Trees along South and North Shore roads running through Devil’s Lake State Park have been marked for removal for a town of Baraboo road project.
Many of the trees that have been marked for removal have been deemed “hazard trees,” which means they have rotted bases, or are growing at dangerous angles over the road and are at risk of falling in a severe storm or heavy winds, said Devil’s Lake State Park Supervisor Steve Schmelzer. He said trees marked for removal include ash trees that have not been treated for emerald ash borer, a pest that has ravaged ash trees in the region.
Schmelzer said the town of Baraboo will work on ditches along roads throughout the park and trees were marked at the town’s direction. Schmelzer was uncertain about the project timeline, but said the town will remove the trees over a few months, and can begin at any time.
Several board members from the town of Baraboo did not return several phone calls or emails placed over more than two weeks requesting further details about the project.
Local residents and visitors to the park first saw the marked trees at the end of September and posted comments on social media wondering why they were marked.
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Derrick Mayoleth of Skillet Creek Media blogs about the park and surrounding natural areas and said the project is an example of a need for better communication among the town of Baraboo, park officials, local residents and park visitors. Mayoleth said he did not see any information posted from the town or park about the road project or tree removals.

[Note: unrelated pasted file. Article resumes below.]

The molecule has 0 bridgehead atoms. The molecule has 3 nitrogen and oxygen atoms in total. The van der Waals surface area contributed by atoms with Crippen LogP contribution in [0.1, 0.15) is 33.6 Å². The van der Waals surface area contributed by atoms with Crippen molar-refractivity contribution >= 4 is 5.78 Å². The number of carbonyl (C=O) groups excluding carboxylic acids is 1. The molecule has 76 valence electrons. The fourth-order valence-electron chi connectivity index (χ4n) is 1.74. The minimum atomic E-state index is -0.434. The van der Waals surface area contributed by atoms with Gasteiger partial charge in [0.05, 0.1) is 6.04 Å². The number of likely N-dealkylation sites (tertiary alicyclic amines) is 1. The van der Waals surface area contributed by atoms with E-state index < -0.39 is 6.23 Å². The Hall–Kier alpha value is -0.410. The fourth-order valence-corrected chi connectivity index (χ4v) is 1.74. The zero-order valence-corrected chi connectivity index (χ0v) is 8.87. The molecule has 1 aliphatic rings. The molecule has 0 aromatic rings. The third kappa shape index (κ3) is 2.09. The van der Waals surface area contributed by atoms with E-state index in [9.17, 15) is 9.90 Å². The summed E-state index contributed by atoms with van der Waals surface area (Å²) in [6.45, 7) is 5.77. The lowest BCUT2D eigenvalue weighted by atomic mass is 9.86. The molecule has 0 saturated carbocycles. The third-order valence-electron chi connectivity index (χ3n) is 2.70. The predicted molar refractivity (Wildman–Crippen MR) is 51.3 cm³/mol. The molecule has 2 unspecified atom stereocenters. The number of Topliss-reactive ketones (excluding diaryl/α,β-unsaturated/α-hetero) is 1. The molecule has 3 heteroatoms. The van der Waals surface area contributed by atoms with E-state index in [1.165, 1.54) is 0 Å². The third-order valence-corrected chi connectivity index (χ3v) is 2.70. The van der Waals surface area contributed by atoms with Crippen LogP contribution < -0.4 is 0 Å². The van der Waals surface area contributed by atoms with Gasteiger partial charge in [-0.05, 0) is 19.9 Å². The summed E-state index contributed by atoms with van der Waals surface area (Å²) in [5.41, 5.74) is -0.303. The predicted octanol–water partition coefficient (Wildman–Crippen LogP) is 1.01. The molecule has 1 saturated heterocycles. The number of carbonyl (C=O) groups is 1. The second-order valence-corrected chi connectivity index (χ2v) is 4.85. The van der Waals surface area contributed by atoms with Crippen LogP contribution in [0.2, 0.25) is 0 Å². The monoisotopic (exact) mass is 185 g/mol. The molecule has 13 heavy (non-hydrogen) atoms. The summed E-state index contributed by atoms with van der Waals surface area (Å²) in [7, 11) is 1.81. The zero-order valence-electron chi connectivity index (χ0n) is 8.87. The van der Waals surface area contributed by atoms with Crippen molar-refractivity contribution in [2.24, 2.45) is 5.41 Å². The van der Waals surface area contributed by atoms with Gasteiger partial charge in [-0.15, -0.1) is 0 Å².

“With all of these issues that come up, people become aware of them because somebody sees it,” said Mayoleth. “There is no preemptive communication. Why isn’t the park currents page updated with this kind of information?”
Mayoleth said he is happy to learn the park is removing hazardous or infected trees, but hopes the project does not compromise the aesthetic of driving through the state park.
“They need to be cut, if you walk and you look they are either dead on top or they have notches on the bottom and are going to die. That’s not bad. They are doing the right thing,” said Mayoleth. “That road is an attraction. In this case, if you clear all these trees back 15 or 20 feet, you clear the canopy. If you clear out all those trees, you lose that whole effect. That’s obviously safer for driving, but we’re in a park, we want to keep the trees that are alive and healthy in place.”
Schmelzer said the park is plans to have a timber sale using the trees that have been removed, and the trees can be used for lumber or firewood.
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